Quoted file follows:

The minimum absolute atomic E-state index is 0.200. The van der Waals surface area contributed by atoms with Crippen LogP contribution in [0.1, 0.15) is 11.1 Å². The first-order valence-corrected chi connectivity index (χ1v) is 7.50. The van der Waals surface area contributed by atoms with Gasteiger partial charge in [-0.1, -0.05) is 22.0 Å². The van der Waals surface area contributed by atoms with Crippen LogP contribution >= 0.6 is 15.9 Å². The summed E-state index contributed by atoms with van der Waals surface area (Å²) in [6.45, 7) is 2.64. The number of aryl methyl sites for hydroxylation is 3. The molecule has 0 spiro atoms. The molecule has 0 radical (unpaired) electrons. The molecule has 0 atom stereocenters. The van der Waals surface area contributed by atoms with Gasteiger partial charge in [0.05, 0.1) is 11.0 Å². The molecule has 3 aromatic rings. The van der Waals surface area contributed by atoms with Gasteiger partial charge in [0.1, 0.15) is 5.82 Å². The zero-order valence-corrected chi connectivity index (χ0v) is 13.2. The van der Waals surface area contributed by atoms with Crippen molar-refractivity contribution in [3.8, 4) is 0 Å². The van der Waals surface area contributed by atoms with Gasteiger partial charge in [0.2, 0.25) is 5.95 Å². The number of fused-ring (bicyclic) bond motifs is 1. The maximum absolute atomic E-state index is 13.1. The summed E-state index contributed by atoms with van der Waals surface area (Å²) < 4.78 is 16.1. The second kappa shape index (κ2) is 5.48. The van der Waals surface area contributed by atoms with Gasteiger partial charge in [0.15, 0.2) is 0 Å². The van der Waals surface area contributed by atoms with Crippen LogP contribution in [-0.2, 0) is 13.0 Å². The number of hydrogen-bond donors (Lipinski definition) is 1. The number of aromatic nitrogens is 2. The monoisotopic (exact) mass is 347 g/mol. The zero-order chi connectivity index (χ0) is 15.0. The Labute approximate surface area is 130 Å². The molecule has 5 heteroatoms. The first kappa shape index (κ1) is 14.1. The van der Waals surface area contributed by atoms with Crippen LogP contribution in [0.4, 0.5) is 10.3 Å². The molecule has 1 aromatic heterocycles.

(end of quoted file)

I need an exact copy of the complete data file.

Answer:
The minimum absolute atomic E-state index is 0.200. The van der Waals surface area contributed by atoms with Crippen LogP contribution in [0.1, 0.15) is 11.1 Å². The first-order valence-corrected chi connectivity index (χ1v) is 7.50. The van der Waals surface area contributed by atoms with Gasteiger partial charge in [-0.1, -0.05) is 22.0 Å². The van der Waals surface area contributed by atoms with Crippen LogP contribution >= 0.6 is 15.9 Å². The summed E-state index contributed by atoms with van der Waals surface area (Å²) in [6.45, 7) is 2.64. The number of aryl methyl sites for hydroxylation is 3. The molecule has 0 spiro atoms. The molecule has 0 radical (unpaired) electrons. The molecule has 0 atom stereocenters. The van der Waals surface area contributed by atoms with Gasteiger partial charge in [0.05, 0.1) is 11.0 Å². The molecule has 3 aromatic rings. The van der Waals surface area contributed by atoms with Gasteiger partial charge in [0.1, 0.15) is 5.82 Å². The zero-order valence-corrected chi connectivity index (χ0v) is 13.2. The van der Waals surface area contributed by atoms with Crippen molar-refractivity contribution in [3.8, 4) is 0 Å². The van der Waals surface area contributed by atoms with Gasteiger partial charge in [0.2, 0.25) is 5.95 Å². The number of fused-ring (bicyclic) bond motifs is 1. The maximum absolute atomic E-state index is 13.1. The summed E-state index contributed by atoms with van der Waals surface area (Å²) < 4.78 is 16.1. The second kappa shape index (κ2) is 5.48. The van der Waals surface area contributed by atoms with Gasteiger partial charge in [0.15, 0.2) is 0 Å². The van der Waals surface area contributed by atoms with Crippen LogP contribution in [-0.2, 0) is 13.0 Å². The number of hydrogen-bond donors (Lipinski definition) is 1. The number of aromatic nitrogens is 2. The monoisotopic (exact) mass is 347 g/mol. The zero-order chi connectivity index (χ0) is 15.0. The Labute approximate surface area is 130 Å². The molecule has 5 heteroatoms. The first kappa shape index (κ1) is 14.1. The van der Waals surface area contributed by atoms with Crippen LogP contribution in [0.4, 0.5) is 10.3 Å². The molecule has 1 aromatic heterocycles.